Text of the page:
• Challenging myself by going out of my comfort zone. Joining clubs without knowing anyone beforehand, taking up leadership roles that I’m totally passionate about, and initiating conversations with new members. These situations have made me so uncomfortable in the past that have made my body react in detrimental ways (yes, I’m that dramatic), such as having back pain from all the tension built up in me. But as much of a fool as I can be in these situations, I never regret them. They allow me to learn and grow in ways that I otherwise wouldn’t have been able to do by myself. It’s a reminder that I am not the sole protagonist of my story.
  • Being happy socializing every once in a while. I love dressing up (a little) and jumping into a friend’s car and doing something different for a change, even if it’s going on a spontaneous trip to Denny’s and talking about everything and nothing in particular.
  • But also being relieved when plans are cancelled. I love when I have Friday nights to myself. They can be dangerous, as I too often end up vegging out in front of my laptop and wasting the hours away in my room, but other times I’m hit with creative juices that just get me working away on some random passion project.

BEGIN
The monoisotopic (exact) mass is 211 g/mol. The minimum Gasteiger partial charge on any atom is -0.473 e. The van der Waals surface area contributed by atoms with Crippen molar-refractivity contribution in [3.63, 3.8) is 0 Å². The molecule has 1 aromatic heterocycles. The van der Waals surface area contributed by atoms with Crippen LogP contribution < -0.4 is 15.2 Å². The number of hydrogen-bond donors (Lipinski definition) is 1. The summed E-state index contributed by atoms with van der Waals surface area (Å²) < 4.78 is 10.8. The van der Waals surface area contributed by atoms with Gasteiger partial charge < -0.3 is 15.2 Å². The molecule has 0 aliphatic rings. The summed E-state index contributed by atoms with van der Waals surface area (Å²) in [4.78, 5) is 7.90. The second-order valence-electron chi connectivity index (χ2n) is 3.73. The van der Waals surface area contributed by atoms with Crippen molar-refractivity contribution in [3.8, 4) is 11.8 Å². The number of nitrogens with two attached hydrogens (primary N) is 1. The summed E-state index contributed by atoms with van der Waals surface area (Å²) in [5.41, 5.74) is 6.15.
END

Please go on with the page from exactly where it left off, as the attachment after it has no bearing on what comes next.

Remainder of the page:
• Doing everything in my room. I literally work, eat, sleep, and mull over existential crises in my room. I have spent consecutive days in my room, alone, only going out to use the bathroom or kitchen. Sometimes it’s intentional, sometimes it just happens. I particularly love it when it’s raining outside, because there is no better excuse to stay at home when it’s raining outside. It’s also soothing to know that I have a roof under me while it’s pouring outside.

When I was younger, I felt judged for my introvert tendencies and often felt like something was wrong with me. I felt bad for not getting invited to parties, even though I knew I wouldn’t have wanted to go. I felt FOMO way too often, even though I would have chosen to be alone in my room.

A lot of this stigma became self-imposed, but a lot of it is undoubtedly rooted in the common belief that being with others is cool, while being alone is lame. Obviously this belief is far from the truth, yet it baffles me how a simple concept can be so stigmatized and emotionally complex within ourselves.

I also want to mention that, while I like to identify myself as an introvert, we all know that it is not one or the other. People are not ‘only’ introverts or extroverts. With that being said, I encourage you to nurture the introvert in you, and to not let the social influences dictate your way.

-Michelle